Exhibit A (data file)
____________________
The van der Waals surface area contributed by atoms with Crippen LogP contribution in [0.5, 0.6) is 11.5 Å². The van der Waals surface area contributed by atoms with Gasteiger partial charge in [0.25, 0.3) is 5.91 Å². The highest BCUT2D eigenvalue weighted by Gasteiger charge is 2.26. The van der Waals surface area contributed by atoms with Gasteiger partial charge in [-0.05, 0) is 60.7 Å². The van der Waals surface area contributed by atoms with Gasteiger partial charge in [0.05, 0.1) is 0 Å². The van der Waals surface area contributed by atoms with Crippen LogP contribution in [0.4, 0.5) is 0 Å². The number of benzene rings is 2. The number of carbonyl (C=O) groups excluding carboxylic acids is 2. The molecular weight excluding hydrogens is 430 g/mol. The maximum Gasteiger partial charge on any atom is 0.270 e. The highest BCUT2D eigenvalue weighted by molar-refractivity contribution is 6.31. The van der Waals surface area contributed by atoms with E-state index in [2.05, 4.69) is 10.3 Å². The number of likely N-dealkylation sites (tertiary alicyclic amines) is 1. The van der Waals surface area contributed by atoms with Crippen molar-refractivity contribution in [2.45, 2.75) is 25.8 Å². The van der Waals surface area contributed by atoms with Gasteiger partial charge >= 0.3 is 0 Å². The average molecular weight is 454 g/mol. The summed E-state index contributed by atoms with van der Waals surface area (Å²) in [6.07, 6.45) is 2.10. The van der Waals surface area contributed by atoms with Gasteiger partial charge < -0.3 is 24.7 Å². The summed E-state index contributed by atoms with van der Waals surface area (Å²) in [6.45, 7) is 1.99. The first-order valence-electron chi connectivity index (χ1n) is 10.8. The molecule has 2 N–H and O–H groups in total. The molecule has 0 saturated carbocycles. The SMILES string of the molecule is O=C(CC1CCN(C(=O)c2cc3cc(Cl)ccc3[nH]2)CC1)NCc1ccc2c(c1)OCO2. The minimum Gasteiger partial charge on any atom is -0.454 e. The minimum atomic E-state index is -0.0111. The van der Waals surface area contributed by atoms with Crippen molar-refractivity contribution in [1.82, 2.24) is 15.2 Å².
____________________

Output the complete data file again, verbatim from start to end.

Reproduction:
The van der Waals surface area contributed by atoms with Crippen LogP contribution in [0.5, 0.6) is 11.5 Å². The van der Waals surface area contributed by atoms with Gasteiger partial charge in [0.25, 0.3) is 5.91 Å². The highest BCUT2D eigenvalue weighted by Gasteiger charge is 2.26. The van der Waals surface area contributed by atoms with Gasteiger partial charge in [-0.05, 0) is 60.7 Å². The van der Waals surface area contributed by atoms with Gasteiger partial charge in [0.05, 0.1) is 0 Å². The van der Waals surface area contributed by atoms with Crippen LogP contribution in [0.4, 0.5) is 0 Å². The number of benzene rings is 2. The number of carbonyl (C=O) groups excluding carboxylic acids is 2. The molecular weight excluding hydrogens is 430 g/mol. The maximum Gasteiger partial charge on any atom is 0.270 e. The highest BCUT2D eigenvalue weighted by molar-refractivity contribution is 6.31. The van der Waals surface area contributed by atoms with E-state index in [2.05, 4.69) is 10.3 Å². The number of likely N-dealkylation sites (tertiary alicyclic amines) is 1. The van der Waals surface area contributed by atoms with Crippen molar-refractivity contribution in [2.45, 2.75) is 25.8 Å². The van der Waals surface area contributed by atoms with Gasteiger partial charge >= 0.3 is 0 Å². The average molecular weight is 454 g/mol. The summed E-state index contributed by atoms with van der Waals surface area (Å²) in [6.07, 6.45) is 2.10. The van der Waals surface area contributed by atoms with Gasteiger partial charge < -0.3 is 24.7 Å². The summed E-state index contributed by atoms with van der Waals surface area (Å²) in [6.45, 7) is 1.99. The first-order valence-electron chi connectivity index (χ1n) is 10.8. The molecule has 2 N–H and O–H groups in total. The molecule has 0 saturated carbocycles. The SMILES string of the molecule is O=C(CC1CCN(C(=O)c2cc3cc(Cl)ccc3[nH]2)CC1)NCc1ccc2c(c1)OCO2. The minimum Gasteiger partial charge on any atom is -0.454 e. The minimum atomic E-state index is -0.0111. The van der Waals surface area contributed by atoms with Crippen molar-refractivity contribution in [1.82, 2.24) is 15.2 Å².